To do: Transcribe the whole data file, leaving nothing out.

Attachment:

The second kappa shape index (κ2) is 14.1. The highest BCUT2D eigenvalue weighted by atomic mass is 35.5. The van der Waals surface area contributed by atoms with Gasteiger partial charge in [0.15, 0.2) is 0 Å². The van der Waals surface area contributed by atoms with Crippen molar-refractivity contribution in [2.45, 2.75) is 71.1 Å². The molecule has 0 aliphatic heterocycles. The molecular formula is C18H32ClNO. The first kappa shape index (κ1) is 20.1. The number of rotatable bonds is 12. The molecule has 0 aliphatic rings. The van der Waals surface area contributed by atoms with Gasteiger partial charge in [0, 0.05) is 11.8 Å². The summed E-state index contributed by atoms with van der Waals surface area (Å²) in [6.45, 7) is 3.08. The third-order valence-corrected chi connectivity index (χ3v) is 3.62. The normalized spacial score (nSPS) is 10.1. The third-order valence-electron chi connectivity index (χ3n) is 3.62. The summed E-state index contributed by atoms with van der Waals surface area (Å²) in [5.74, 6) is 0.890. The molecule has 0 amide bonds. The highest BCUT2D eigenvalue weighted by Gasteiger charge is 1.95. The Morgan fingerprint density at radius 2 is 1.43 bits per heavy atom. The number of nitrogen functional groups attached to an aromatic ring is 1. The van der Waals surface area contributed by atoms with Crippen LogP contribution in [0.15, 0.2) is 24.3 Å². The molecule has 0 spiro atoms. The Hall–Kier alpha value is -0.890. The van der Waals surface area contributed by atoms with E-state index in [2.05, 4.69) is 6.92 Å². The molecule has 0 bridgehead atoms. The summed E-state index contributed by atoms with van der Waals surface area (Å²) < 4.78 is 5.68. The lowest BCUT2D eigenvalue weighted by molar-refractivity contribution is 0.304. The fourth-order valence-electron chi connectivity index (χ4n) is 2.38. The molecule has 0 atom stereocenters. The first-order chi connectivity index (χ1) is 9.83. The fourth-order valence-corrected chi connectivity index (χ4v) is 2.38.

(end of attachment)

The second kappa shape index (κ2) is 14.1. The highest BCUT2D eigenvalue weighted by atomic mass is 35.5. The van der Waals surface area contributed by atoms with Gasteiger partial charge in [0.15, 0.2) is 0 Å². The van der Waals surface area contributed by atoms with Crippen molar-refractivity contribution in [2.45, 2.75) is 71.1 Å². The molecule has 0 aliphatic heterocycles. The molecular formula is C18H32ClNO. The first kappa shape index (κ1) is 20.1. The number of rotatable bonds is 12. The molecule has 0 aliphatic rings. The van der Waals surface area contributed by atoms with Gasteiger partial charge in [0, 0.05) is 11.8 Å². The summed E-state index contributed by atoms with van der Waals surface area (Å²) in [6.45, 7) is 3.08. The third-order valence-corrected chi connectivity index (χ3v) is 3.62. The normalized spacial score (nSPS) is 10.1. The third-order valence-electron chi connectivity index (χ3n) is 3.62. The summed E-state index contributed by atoms with van der Waals surface area (Å²) in [5.74, 6) is 0.890. The molecule has 0 amide bonds. The highest BCUT2D eigenvalue weighted by Gasteiger charge is 1.95. The Morgan fingerprint density at radius 2 is 1.43 bits per heavy atom. The number of nitrogen functional groups attached to an aromatic ring is 1. The van der Waals surface area contributed by atoms with Crippen LogP contribution in [0.15, 0.2) is 24.3 Å². The molecule has 0 spiro atoms. The Hall–Kier alpha value is -0.890. The van der Waals surface area contributed by atoms with E-state index in [2.05, 4.69) is 6.92 Å². The molecule has 0 bridgehead atoms. The summed E-state index contributed by atoms with van der Waals surface area (Å²) < 4.78 is 5.68. The lowest BCUT2D eigenvalue weighted by molar-refractivity contribution is 0.304. The fourth-order valence-electron chi connectivity index (χ4n) is 2.38. The molecule has 0 atom stereocenters. The first-order chi connectivity index (χ1) is 9.83. The fourth-order valence-corrected chi connectivity index (χ4v) is 2.38.